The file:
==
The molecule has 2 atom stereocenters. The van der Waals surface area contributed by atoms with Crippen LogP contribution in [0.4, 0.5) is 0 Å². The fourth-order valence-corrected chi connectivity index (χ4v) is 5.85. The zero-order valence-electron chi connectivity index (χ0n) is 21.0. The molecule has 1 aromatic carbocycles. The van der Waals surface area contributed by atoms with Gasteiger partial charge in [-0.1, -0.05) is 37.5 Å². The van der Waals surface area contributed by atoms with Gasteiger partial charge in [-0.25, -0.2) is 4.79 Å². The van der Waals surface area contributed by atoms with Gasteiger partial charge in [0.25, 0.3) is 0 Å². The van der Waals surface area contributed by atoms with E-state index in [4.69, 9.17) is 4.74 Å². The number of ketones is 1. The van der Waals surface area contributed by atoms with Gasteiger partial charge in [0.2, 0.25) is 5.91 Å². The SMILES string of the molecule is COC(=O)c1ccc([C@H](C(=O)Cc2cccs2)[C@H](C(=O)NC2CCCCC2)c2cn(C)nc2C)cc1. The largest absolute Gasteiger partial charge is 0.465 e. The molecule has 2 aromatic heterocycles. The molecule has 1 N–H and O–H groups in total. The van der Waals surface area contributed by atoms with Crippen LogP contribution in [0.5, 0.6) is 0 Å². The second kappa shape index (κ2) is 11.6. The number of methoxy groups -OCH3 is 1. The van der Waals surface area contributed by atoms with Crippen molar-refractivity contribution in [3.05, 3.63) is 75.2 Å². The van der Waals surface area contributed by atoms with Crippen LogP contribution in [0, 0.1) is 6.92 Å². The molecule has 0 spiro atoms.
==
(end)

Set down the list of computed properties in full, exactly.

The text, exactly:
The molecule has 2 atom stereocenters. The van der Waals surface area contributed by atoms with Crippen LogP contribution in [0.4, 0.5) is 0 Å². The fourth-order valence-corrected chi connectivity index (χ4v) is 5.85. The zero-order valence-electron chi connectivity index (χ0n) is 21.0. The molecule has 1 aromatic carbocycles. The van der Waals surface area contributed by atoms with Gasteiger partial charge in [-0.1, -0.05) is 37.5 Å². The van der Waals surface area contributed by atoms with Gasteiger partial charge in [-0.25, -0.2) is 4.79 Å². The van der Waals surface area contributed by atoms with Gasteiger partial charge in [0.25, 0.3) is 0 Å². The van der Waals surface area contributed by atoms with E-state index in [4.69, 9.17) is 4.74 Å². The number of ketones is 1. The van der Waals surface area contributed by atoms with Gasteiger partial charge in [0.2, 0.25) is 5.91 Å². The SMILES string of the molecule is COC(=O)c1ccc([C@H](C(=O)Cc2cccs2)[C@H](C(=O)NC2CCCCC2)c2cn(C)nc2C)cc1. The largest absolute Gasteiger partial charge is 0.465 e. The molecule has 2 aromatic heterocycles. The molecule has 1 N–H and O–H groups in total. The van der Waals surface area contributed by atoms with Crippen LogP contribution in [0.5, 0.6) is 0 Å². The second kappa shape index (κ2) is 11.6. The number of methoxy groups -OCH3 is 1. The van der Waals surface area contributed by atoms with Crippen molar-refractivity contribution in [3.05, 3.63) is 75.2 Å². The van der Waals surface area contributed by atoms with Crippen LogP contribution in [0, 0.1) is 6.92 Å². The molecule has 0 spiro atoms.